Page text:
When it’s finally time for a vacation, all I really want to do is close the door to my office and get going. But that will never do because one of my goals is to come home without the regret of an unhealthful diet or extra pounds. I always have a diet and exercise game plan – vacation or not. It doesn’t matter if I’m visiting relatives, sightseeing in an exotic city, cruising between islands, visiting wine country in California or spending several days at the beach. I start with the intention to live healthfully. I pack suitable foods to help me stay on track, and I figure out how to fit in my exercise.
Here’s how I ate well and stayed fit on my recent active family vacation. Our destination – beautiful Hungry Mother State Park in Marion, Virginia – is about a 6-hour drive from our home. We spend a week in a 2-bedroom cabin – the perfect base for hiking, biking, swimming and paddle boarding.
A week or so before the trip, I planned food to buy and prepare both for our car ride and to eat for breakfasts and lunches in our cabin.
Healthful Food for the Car
It starts with a cooler and some reusable freezer packs. We carried these items for lunch and snacks.
- Hard-boiled eggs
- Snack sized reduced-fat cheese
- Lowfat yogurt
- Whole grain crackers
- Fresh fruit
- Dried fruit
- Water and sparkling water
Healthful Food for the Cabin
You might think that with all the exercise my family gets on this week-long trip that it would be easy to avoid gaining weight on vacation. I don’t find that to be the case. Sure we are exercising and burning lots of calories, but without easy access to wholesome food, it’s way too easy to reach for whatever is handy. I want lots of good choices right in front of us, so we can eat when we’re hungry. I spend a few hours in the kitchen the day before we leave to make sure that happens.
I always make my chunky gazpacho. This year, I whipped up a double batch, and I’m so glad I did. It’s a refreshing, low-cal way to take the edge off of hunger while waiting for the rest of the family to get ready for a meal (4 sweaty people and one bathroom and shower take some time and patience). I also made a hearty bean salad, grabbed fresh herbs from our garden, filled a shopping bag with canned tuna, whole grain crackers, peanut butter and a handful of other things. Once we arrived, we filled the kitchen with more nourishing foods such low fat cottage cheese, fresh fruit, whole grain cereal and nonfat milk.
Our days were filled with park activities. Our favorite family activity is mountain biking, so we road every morning after a lazy breakfast on the porch. The cool mornings were also perfect for indulging in that hard-to-put-down summer read.
I use those bike rides as a marker of my fitness level. There are so many steep hills and switchbacks. I almost always fail on one particular hill and have to push my bike up. Even walking it, I feel like I’m working out extra hard. There are other steep hills, and I have my way of getting to the top. Switching to low gear is just a part of it. In my head, I say over and over, “Just keep going. Don’t look up. Just keep going. Don’t look up.” Looking up is so disappointing because the top is closer in my mind’s eye than it is in my eye’s mind. Just keep going. Don’t look up.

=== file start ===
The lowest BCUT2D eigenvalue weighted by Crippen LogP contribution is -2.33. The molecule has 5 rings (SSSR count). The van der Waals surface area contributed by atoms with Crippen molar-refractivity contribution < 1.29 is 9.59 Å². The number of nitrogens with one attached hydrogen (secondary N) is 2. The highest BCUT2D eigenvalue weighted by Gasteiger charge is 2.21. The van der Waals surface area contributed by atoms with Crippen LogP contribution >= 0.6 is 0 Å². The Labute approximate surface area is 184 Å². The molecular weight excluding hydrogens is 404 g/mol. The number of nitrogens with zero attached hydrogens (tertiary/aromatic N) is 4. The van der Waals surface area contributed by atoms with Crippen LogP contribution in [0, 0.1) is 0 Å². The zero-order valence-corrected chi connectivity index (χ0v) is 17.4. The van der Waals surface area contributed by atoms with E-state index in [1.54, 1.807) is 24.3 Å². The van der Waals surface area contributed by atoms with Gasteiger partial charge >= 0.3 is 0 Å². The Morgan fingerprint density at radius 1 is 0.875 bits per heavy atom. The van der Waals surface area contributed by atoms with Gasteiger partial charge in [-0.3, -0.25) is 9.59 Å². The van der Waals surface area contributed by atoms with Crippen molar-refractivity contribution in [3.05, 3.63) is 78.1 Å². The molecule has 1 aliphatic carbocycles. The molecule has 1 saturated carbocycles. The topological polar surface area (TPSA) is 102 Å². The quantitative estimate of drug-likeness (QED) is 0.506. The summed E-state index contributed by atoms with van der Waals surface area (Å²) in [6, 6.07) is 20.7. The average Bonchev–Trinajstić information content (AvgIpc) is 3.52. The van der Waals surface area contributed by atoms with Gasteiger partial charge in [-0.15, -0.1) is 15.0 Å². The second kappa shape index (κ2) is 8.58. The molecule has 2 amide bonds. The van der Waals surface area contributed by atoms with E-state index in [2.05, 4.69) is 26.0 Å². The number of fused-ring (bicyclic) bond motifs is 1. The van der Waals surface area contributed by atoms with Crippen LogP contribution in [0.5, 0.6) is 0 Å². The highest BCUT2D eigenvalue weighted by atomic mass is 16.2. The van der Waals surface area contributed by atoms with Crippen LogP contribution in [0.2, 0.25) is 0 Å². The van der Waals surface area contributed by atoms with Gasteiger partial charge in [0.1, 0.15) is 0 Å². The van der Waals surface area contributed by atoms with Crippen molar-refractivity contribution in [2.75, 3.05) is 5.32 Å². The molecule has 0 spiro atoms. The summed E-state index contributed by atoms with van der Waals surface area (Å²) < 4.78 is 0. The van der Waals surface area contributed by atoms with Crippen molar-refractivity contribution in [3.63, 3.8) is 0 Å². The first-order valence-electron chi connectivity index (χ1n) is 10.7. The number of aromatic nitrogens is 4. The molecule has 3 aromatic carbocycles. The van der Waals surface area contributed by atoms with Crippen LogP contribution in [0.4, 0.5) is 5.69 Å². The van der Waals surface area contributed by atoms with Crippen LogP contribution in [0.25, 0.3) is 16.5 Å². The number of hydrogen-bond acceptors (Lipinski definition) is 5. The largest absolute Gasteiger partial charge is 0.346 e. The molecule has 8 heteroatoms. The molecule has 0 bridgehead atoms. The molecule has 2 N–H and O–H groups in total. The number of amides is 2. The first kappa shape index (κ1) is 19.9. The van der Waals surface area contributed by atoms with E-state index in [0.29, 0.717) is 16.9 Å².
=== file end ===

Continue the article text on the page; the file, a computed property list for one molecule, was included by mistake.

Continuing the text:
The best part is a downhill after a big uphill. The cool air chills the sweat on my face, and it feels so worth it. By the end of the week, the hard hills are a bit easier. I’m really proud of my active family!
After an exhausting ride, we put together a big spread of healthful food for lunch back at the cabin. We spent our afternoons hiking, swimming or paddle boarding.
I really don’t enjoy cooking on vacation, so we leave the cabin for dinner. The park has a nice restaurant, so we usually eat there at least once. The rest of the time, we visit a Marion restaurant. Although I splurge on vacation, I don’t abandon the basics of healthful eating. I still limit dessert – we split it 2 or more ways, keep an eye on my alcohol intake, avoid eating more than fits comfortably in my belly, and fill up on health-boosting, low-calorie veggies.
Abingdon is a Must
The town of Abingdon is about a 45-minute drive. It’s well worth the short trip, and we visit this historic town once or twice each vacation. In previous years, we drove to Abingdon and hired a driver to take us and our bikes (or you can rent bikes) to Whitetop Station, the highest point of the Virginia Creeper Trail, a 34-mile rails to trails ride. It’s a super easy ride, with barely a need to peddle for the first 17 miles.
My favorite stop in Abingdon is the famous Barter Theater. This professional theater was founded in 1933 and is located in a beautiful building built in 1837. Robert Porterfield started the theater during the Great Depression when he and his New York actor friends were out of work. Porterfield returned to his home region, opened the theater and bartered admission to a show for food. The price of a show was 35 cents or the equivalent in produce, meat or even live animals. Even famous playwrights bartered for food. George Bernard Shaw took spinach for the rights to his plays. Famous actors, including Gregory Peck, Ernest Borgnine and Ned Beatty have performed at the Barter Theater.
Over the years, we’ve seen so many terrific shows. This year we celebrated my husband’s birthday with an evening show of the hilarious Mama Mia.
I’m happy to say that the entire family came home feeling more fit than when we left. All it took was a little planning. But that started with commitment.
Please share how you and your family stay healthy while traveling.